By Nikki Griffiths
I’ve always loved Herne Hill and found, for its size, it to have a healthy number of good standard hangouts to head out in for a bite. Milkwood, situated in the premises of the former Escape Bar, is the latest newbie complying with that expectation. The bonus is that it’s got a cracking cocktail list to boot, which I’ll be heading back to try on a non-school night.
It’s in prime real estate, in direct line of site from the train station and has a small outdoor area to keep the smokers and al-fresco evening chasers happy. It looks inviting.
Unfortunately, that feeling was squashed when I walked in and replaced with one of deflation. It was just a bit lifeless. OK, it was a rainy Monday evening, but there was only a scattering of people inside the whole place, which in fairness is a pretty big space to fill. The decor is dark and woody and I can see what they’ve tried to do in going for a simplistic look to match their ‘simple’ menu, website and logo, but I think it’s lacking something in the atmosphere department. I have heard it’s much busier at the weekend, but being only three months old I expected more bodies, more energy, more va-va-voom.
I’m happy to say – the food is another story. There aren’t many local places which are brave enough to pride themselves on offering ‘simple classics’, but that’s just what Milkwood does, and they do it rather well.
To start, we ate burrata with parma ham and grilled peach. The plating was elegantly elementary allowing the three components to shine all by themselves. The ham was very good, the other two better. The peach was perfectly grilled, giving it a slightly more sound structure and making it the perfect yang to the ying of the soft and creamy burrata. This starter seamlessly compliments their ethos of simplicity. The subtle drizzle of olive oil, dusting of rock salt and flashes of basil round it off perfectly and we were gutted we’d shared it.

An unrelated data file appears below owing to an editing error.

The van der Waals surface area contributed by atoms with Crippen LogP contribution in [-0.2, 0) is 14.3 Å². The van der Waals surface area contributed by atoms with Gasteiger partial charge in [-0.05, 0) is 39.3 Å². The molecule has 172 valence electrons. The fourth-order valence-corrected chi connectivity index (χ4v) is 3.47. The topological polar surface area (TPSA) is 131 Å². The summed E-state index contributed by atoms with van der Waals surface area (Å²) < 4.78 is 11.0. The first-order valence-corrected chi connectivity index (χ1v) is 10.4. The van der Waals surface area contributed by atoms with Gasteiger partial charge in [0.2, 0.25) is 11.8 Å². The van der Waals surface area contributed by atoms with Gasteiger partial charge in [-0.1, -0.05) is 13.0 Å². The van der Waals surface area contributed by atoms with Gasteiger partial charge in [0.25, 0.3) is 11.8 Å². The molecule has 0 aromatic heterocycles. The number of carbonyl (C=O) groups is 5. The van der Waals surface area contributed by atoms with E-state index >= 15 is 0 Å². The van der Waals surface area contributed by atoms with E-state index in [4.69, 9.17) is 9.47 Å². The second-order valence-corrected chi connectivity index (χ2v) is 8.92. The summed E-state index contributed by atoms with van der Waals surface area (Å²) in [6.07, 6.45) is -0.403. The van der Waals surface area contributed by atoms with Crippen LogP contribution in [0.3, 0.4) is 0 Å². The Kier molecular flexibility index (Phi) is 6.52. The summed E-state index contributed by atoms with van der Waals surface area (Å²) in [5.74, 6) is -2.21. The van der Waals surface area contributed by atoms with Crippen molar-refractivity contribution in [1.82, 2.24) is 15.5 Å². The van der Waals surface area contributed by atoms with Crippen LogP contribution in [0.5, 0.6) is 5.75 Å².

Not to fear, mains were almost here. My sea bass arrived amongst purple potatoes, chorizo, several delightfully different coloured heirloom tomatoes, an avocado purée and aioli. Their presentation is faultless – it’s the kind of thing you see on MasterChef and try to recreate at home, only to end up with what looks like an off-shore garbage dump. But the chefs at Milkwood have nailed it.
I’ve only ever tried purple potatoes in European countries in crisp form and I’m always happy to be able to sample something new. Milkwood’s fresh version, I’m glad to say, is much better. They’re slightly more vegetable tasting and much lighter than regular potatoes. This dainty dish is exceptionally well balanced – there’s just enough of everything. The chorizo adds a depth of flavour which is cut through by the freshness of the tomatoes and avocado (which, by the way, is perfectly pureed and as silky and creamy as a fine Italian gelato). The crisp of the sea bass skin is extremely satisfying and delicious when dipped into the dreamy aioli.
I have to say I was a little jealous of the size of my friend’s choice as it arrived, though by the end we were both definitely satisfied. Confit duck leg with samphire, lentils and lardons is warm, hearty and homely. It took me back to being a child, growing up in Yorkshire and going to the fancy pub in the fancy nearby village for a family member’s birthday. And that’s a great compliment – Yorkshire does this kind of cooking properly.
The golden duck leg was simple but charming. The crispy rendered fat against the succulent duck meat is making my mouth water just thinking about it and the gravy engulfing the lentils was rich and full of umami flavour. Rounding the whole thing off are the lovely luscious lardons, which serve a dual purpose of seasoning the dish. If I were to be picky, the flavour of the samphire got a bit lost.
The biggest surprise about this place is that it has, lurking in its basement, a cinema with seats for 20 people and showing daily modern and classic films. At just £5 a month for you and a guest, it seems like a great deal – especially if you order in one of their cheeseburgers.
Would I go back to Milkwood? Absolutely, but I’d probably wait until Thursday onwards when I expect there’s more of a buzz. I’m really willing this place to succeed as the menu is excellent and the food really is very good.
Dinner for two including drinks: £60
Nikki is the Brixton Bugle restaurant critic and this post first appeared in the September 2015 issue. She is on Instagram at n_griffiths.